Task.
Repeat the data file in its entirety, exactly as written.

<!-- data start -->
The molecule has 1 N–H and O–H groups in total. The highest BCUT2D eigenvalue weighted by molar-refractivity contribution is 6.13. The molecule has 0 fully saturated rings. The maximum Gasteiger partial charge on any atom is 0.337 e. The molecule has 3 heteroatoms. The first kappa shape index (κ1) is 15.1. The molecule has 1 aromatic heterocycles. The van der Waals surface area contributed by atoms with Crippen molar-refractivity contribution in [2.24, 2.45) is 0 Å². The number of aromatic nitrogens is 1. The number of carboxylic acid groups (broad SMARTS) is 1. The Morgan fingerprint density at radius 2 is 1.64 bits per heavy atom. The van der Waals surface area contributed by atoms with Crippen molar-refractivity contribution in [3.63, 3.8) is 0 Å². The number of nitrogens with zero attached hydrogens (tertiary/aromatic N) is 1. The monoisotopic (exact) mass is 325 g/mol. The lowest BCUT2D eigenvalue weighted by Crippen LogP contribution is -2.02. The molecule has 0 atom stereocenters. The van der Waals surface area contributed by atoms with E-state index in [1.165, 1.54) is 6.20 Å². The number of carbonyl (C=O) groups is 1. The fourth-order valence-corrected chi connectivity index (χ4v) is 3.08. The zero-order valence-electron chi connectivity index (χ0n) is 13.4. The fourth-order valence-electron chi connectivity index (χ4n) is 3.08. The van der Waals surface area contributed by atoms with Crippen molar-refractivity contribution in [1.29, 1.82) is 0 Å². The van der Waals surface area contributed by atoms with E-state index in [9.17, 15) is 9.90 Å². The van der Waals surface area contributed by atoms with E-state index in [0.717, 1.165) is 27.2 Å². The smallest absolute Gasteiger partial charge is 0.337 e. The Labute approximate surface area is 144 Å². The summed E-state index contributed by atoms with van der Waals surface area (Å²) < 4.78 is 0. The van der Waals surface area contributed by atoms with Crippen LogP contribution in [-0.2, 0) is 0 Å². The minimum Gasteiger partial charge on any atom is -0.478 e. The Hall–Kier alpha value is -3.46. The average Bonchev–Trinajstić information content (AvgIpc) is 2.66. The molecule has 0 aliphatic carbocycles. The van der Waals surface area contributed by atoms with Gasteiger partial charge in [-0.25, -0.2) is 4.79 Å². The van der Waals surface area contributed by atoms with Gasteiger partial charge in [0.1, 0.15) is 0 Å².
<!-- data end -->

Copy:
The molecule has 1 N–H and O–H groups in total. The highest BCUT2D eigenvalue weighted by molar-refractivity contribution is 6.13. The molecule has 0 fully saturated rings. The maximum Gasteiger partial charge on any atom is 0.337 e. The molecule has 3 heteroatoms. The first kappa shape index (κ1) is 15.1. The molecule has 1 aromatic heterocycles. The van der Waals surface area contributed by atoms with Crippen molar-refractivity contribution in [2.24, 2.45) is 0 Å². The number of aromatic nitrogens is 1. The number of carboxylic acid groups (broad SMARTS) is 1. The Morgan fingerprint density at radius 2 is 1.64 bits per heavy atom. The van der Waals surface area contributed by atoms with Crippen molar-refractivity contribution in [3.63, 3.8) is 0 Å². The number of nitrogens with zero attached hydrogens (tertiary/aromatic N) is 1. The monoisotopic (exact) mass is 325 g/mol. The lowest BCUT2D eigenvalue weighted by Crippen LogP contribution is -2.02. The molecule has 0 atom stereocenters. The van der Waals surface area contributed by atoms with E-state index in [1.165, 1.54) is 6.20 Å². The number of carbonyl (C=O) groups is 1. The fourth-order valence-corrected chi connectivity index (χ4v) is 3.08. The zero-order valence-electron chi connectivity index (χ0n) is 13.4. The fourth-order valence-electron chi connectivity index (χ4n) is 3.08. The van der Waals surface area contributed by atoms with Crippen molar-refractivity contribution in [1.29, 1.82) is 0 Å². The van der Waals surface area contributed by atoms with E-state index in [9.17, 15) is 9.90 Å². The van der Waals surface area contributed by atoms with E-state index in [0.717, 1.165) is 27.2 Å². The smallest absolute Gasteiger partial charge is 0.337 e. The Labute approximate surface area is 144 Å². The summed E-state index contributed by atoms with van der Waals surface area (Å²) < 4.78 is 0. The van der Waals surface area contributed by atoms with Crippen LogP contribution in [-0.2, 0) is 0 Å². The minimum Gasteiger partial charge on any atom is -0.478 e. The Hall–Kier alpha value is -3.46. The average Bonchev–Trinajstić information content (AvgIpc) is 2.66. The molecule has 0 aliphatic carbocycles. The van der Waals surface area contributed by atoms with Gasteiger partial charge in [-0.25, -0.2) is 4.79 Å². The van der Waals surface area contributed by atoms with Gasteiger partial charge in [0.1, 0.15) is 0 Å².